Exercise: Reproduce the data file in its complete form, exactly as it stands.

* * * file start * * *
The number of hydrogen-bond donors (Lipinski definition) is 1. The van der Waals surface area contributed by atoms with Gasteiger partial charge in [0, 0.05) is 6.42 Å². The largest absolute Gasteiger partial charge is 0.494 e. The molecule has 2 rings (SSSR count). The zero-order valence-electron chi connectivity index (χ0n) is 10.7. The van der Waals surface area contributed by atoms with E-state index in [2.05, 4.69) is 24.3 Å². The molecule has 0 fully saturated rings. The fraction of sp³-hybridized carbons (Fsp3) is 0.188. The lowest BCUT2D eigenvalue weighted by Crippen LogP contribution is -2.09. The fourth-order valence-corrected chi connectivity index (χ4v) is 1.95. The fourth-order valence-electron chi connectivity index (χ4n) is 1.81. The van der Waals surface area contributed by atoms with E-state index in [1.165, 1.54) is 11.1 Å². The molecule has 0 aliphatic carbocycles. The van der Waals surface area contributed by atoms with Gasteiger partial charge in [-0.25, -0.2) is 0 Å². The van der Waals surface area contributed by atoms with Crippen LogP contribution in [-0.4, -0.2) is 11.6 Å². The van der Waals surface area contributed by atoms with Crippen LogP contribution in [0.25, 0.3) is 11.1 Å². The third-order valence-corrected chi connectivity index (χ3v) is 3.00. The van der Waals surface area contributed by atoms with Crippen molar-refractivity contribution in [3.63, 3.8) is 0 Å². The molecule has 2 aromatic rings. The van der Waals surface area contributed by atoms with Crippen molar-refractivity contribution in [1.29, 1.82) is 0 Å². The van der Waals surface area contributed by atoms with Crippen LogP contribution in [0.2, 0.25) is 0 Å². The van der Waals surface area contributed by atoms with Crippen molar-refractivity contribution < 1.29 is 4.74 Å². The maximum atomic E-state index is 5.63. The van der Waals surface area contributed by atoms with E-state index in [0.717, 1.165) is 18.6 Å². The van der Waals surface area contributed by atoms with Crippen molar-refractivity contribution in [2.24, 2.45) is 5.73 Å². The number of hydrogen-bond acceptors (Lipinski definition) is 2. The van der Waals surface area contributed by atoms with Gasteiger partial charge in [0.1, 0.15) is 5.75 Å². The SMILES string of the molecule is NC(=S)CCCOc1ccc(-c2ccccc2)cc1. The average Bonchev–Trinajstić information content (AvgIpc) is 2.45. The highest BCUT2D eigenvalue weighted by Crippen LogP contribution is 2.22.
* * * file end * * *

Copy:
The number of hydrogen-bond donors (Lipinski definition) is 1. The van der Waals surface area contributed by atoms with Gasteiger partial charge in [0, 0.05) is 6.42 Å². The largest absolute Gasteiger partial charge is 0.494 e. The molecule has 2 rings (SSSR count). The zero-order valence-electron chi connectivity index (χ0n) is 10.7. The van der Waals surface area contributed by atoms with E-state index in [2.05, 4.69) is 24.3 Å². The molecule has 0 fully saturated rings. The fraction of sp³-hybridized carbons (Fsp3) is 0.188. The lowest BCUT2D eigenvalue weighted by Crippen LogP contribution is -2.09. The fourth-order valence-corrected chi connectivity index (χ4v) is 1.95. The fourth-order valence-electron chi connectivity index (χ4n) is 1.81. The van der Waals surface area contributed by atoms with E-state index in [1.165, 1.54) is 11.1 Å². The molecule has 0 aliphatic carbocycles. The van der Waals surface area contributed by atoms with Gasteiger partial charge in [-0.25, -0.2) is 0 Å². The van der Waals surface area contributed by atoms with Crippen LogP contribution in [-0.4, -0.2) is 11.6 Å². The van der Waals surface area contributed by atoms with Crippen LogP contribution in [0.25, 0.3) is 11.1 Å². The third-order valence-corrected chi connectivity index (χ3v) is 3.00. The van der Waals surface area contributed by atoms with Crippen molar-refractivity contribution in [3.63, 3.8) is 0 Å². The molecule has 2 aromatic rings. The van der Waals surface area contributed by atoms with Crippen molar-refractivity contribution in [1.29, 1.82) is 0 Å². The van der Waals surface area contributed by atoms with Crippen LogP contribution in [0.2, 0.25) is 0 Å². The van der Waals surface area contributed by atoms with Crippen molar-refractivity contribution < 1.29 is 4.74 Å². The maximum atomic E-state index is 5.63. The van der Waals surface area contributed by atoms with E-state index in [0.717, 1.165) is 18.6 Å². The van der Waals surface area contributed by atoms with Crippen molar-refractivity contribution in [2.24, 2.45) is 5.73 Å². The number of hydrogen-bond acceptors (Lipinski definition) is 2. The van der Waals surface area contributed by atoms with Gasteiger partial charge in [0.1, 0.15) is 5.75 Å². The SMILES string of the molecule is NC(=S)CCCOc1ccc(-c2ccccc2)cc1. The average Bonchev–Trinajstić information content (AvgIpc) is 2.45. The highest BCUT2D eigenvalue weighted by Crippen LogP contribution is 2.22.